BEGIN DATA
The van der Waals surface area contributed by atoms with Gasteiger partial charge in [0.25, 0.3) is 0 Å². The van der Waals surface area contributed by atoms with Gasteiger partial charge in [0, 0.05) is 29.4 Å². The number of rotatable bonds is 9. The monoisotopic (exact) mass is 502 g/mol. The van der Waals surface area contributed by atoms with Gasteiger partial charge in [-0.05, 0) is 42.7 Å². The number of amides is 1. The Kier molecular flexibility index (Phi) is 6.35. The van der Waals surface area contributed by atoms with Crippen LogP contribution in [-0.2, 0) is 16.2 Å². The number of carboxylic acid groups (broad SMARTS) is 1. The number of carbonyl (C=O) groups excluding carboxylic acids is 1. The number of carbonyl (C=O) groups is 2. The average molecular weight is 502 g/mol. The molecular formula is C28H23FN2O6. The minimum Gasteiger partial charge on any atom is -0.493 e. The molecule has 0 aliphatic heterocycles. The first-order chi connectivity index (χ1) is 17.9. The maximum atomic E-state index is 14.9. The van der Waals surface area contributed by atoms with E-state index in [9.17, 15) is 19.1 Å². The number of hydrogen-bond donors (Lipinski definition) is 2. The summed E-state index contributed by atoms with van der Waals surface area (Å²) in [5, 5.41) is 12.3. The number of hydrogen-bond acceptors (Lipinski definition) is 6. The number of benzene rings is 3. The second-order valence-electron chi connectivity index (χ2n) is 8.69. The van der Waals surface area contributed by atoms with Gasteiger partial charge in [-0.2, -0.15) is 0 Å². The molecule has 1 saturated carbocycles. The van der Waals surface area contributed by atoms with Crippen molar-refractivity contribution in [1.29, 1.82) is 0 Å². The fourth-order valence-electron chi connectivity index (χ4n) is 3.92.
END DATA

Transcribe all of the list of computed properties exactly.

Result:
The van der Waals surface area contributed by atoms with Gasteiger partial charge in [0.25, 0.3) is 0 Å². The van der Waals surface area contributed by atoms with Gasteiger partial charge in [0, 0.05) is 29.4 Å². The number of rotatable bonds is 9. The monoisotopic (exact) mass is 502 g/mol. The van der Waals surface area contributed by atoms with Gasteiger partial charge in [-0.05, 0) is 42.7 Å². The number of amides is 1. The Kier molecular flexibility index (Phi) is 6.35. The van der Waals surface area contributed by atoms with Crippen LogP contribution in [-0.2, 0) is 16.2 Å². The number of carboxylic acid groups (broad SMARTS) is 1. The number of carbonyl (C=O) groups excluding carboxylic acids is 1. The number of carbonyl (C=O) groups is 2. The average molecular weight is 502 g/mol. The molecular formula is C28H23FN2O6. The minimum Gasteiger partial charge on any atom is -0.493 e. The molecule has 0 aliphatic heterocycles. The first-order chi connectivity index (χ1) is 17.9. The maximum atomic E-state index is 14.9. The van der Waals surface area contributed by atoms with E-state index in [9.17, 15) is 19.1 Å². The number of hydrogen-bond donors (Lipinski definition) is 2. The summed E-state index contributed by atoms with van der Waals surface area (Å²) in [5, 5.41) is 12.3. The number of hydrogen-bond acceptors (Lipinski definition) is 6. The number of benzene rings is 3. The second-order valence-electron chi connectivity index (χ2n) is 8.69. The van der Waals surface area contributed by atoms with Gasteiger partial charge in [-0.2, -0.15) is 0 Å². The molecule has 1 saturated carbocycles. The van der Waals surface area contributed by atoms with Crippen molar-refractivity contribution in [1.29, 1.82) is 0 Å². The fourth-order valence-electron chi connectivity index (χ4n) is 3.92.